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Not Prince Hamlet

"Full of high sentence, but a bit obtuse."

Ministry and Buildings

Saturday, December 16, 2006

NPH read with great interest this story in the Christian Science Monitor about a Presbyterian church in Queens, New York, that has decided to tear down its building and replace it with affordable apartments for senior citizens. The church has steadily declined in membership for several years, and its existence has increasingly come to be defined in terms of simply "staying alive" and "keeping the doors open." And in that beautiful old building, the doors cost a lot to keep open. It was becoming clearer and clearer that, absent some dramatice redevelopment stategy, the church would soon be forced to close its doors and sell its building.

What NPH finds remarkable about this story is that the redevelopment strategy that this church and its pastor have hit upon is directed entirely towards its community; it has nothing to do with the "survival" of the church and everything to do with the well-being of the people to whom the church is called to share the Good News. It's a paradigm shift in the classic sense, and one that carries with it a great deal of sacrifice and loss (certain members have left). But NPH thinks that this is precisely what the church is called to be and do.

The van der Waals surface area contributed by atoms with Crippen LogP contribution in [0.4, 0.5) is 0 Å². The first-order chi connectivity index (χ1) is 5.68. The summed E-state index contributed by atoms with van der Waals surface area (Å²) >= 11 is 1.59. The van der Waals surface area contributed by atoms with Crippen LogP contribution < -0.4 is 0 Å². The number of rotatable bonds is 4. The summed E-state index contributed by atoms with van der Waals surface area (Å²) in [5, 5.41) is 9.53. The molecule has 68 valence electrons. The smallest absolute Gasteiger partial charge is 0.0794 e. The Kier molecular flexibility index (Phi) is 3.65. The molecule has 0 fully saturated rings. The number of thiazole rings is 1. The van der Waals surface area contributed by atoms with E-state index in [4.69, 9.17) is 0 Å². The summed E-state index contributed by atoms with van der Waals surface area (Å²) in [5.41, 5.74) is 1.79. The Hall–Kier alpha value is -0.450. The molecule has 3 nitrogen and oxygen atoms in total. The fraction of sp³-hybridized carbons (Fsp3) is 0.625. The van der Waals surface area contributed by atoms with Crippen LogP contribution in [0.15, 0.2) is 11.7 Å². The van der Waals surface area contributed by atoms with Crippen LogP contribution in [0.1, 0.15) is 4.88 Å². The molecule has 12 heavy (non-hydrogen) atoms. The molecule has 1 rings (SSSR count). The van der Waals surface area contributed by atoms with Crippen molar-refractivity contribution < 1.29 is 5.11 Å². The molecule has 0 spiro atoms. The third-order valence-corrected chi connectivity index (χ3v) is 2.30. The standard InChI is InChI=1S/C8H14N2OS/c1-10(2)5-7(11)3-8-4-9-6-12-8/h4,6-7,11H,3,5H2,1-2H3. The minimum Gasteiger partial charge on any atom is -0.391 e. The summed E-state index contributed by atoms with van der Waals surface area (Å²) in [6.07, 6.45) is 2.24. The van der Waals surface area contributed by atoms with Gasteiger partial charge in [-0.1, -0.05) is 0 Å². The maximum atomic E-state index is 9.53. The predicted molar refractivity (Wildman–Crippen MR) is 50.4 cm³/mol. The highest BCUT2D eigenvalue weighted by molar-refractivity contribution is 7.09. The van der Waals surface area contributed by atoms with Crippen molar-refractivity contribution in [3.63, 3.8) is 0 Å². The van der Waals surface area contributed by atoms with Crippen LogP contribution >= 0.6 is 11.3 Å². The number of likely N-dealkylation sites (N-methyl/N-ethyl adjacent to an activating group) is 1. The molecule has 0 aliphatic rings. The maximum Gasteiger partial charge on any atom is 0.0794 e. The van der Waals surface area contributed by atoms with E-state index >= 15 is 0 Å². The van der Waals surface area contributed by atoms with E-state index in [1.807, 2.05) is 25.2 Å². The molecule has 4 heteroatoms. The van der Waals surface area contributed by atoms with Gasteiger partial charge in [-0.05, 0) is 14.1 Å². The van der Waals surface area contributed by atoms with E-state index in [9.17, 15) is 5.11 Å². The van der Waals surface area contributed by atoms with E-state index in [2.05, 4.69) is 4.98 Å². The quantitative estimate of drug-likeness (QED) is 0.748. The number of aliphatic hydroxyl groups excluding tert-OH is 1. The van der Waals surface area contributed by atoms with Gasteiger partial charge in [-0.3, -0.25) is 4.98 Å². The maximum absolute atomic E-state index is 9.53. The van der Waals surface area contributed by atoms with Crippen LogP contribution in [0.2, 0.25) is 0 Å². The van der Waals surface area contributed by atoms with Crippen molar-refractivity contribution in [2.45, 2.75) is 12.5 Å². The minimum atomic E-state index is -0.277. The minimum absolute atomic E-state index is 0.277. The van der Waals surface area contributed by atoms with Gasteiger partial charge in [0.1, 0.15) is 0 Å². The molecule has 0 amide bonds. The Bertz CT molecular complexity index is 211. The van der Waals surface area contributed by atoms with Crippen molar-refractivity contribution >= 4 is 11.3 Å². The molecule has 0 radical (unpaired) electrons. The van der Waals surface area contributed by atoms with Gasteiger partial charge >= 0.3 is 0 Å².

NPH's church just approved its budget for 2007. In it, close to 15 % of total operating costs are going to building maintanance. Our congregation has a solvent preschool and daycare that serves the community and pays rent to the church for its space, so those costs are not as daunting as they are for many churches. But the issue still remains: church building often become ends in themselves, rather than serving the end of the church's mission. How long can churches with expensive buildings justify pouring larger and larger percents of their operating budgets into building costs if they can't say how the building serves God's mission to the world?

In the changing landscape of North America, it's more and more going to be the case that established, prominent community churches are going to have to ask this question. It falls to those called to leadership in those churches to ask it and to suggest some tough answers. The pastor of the First Presbyterian Church of Astoria in Queens has done that, and NPH gawks in admiration.


posted by Not Prince Hamlet, 8:55 AM


When I read about that church's move I, too, was gawking. I wondered how long it took for the church to move from realizing that something needed to change to birthing the idea to actually voting to enact it. What was the pastoral leadership doing through this process?

It's not lost on me that Dorothy Day (founder of the Catholic Worker movement) loved her big, extravegant church buildings, and that they in no way impeded her work. But where is the intersect between Day and Astoria?

I have yet to see it, but I'd love to try to live into it.

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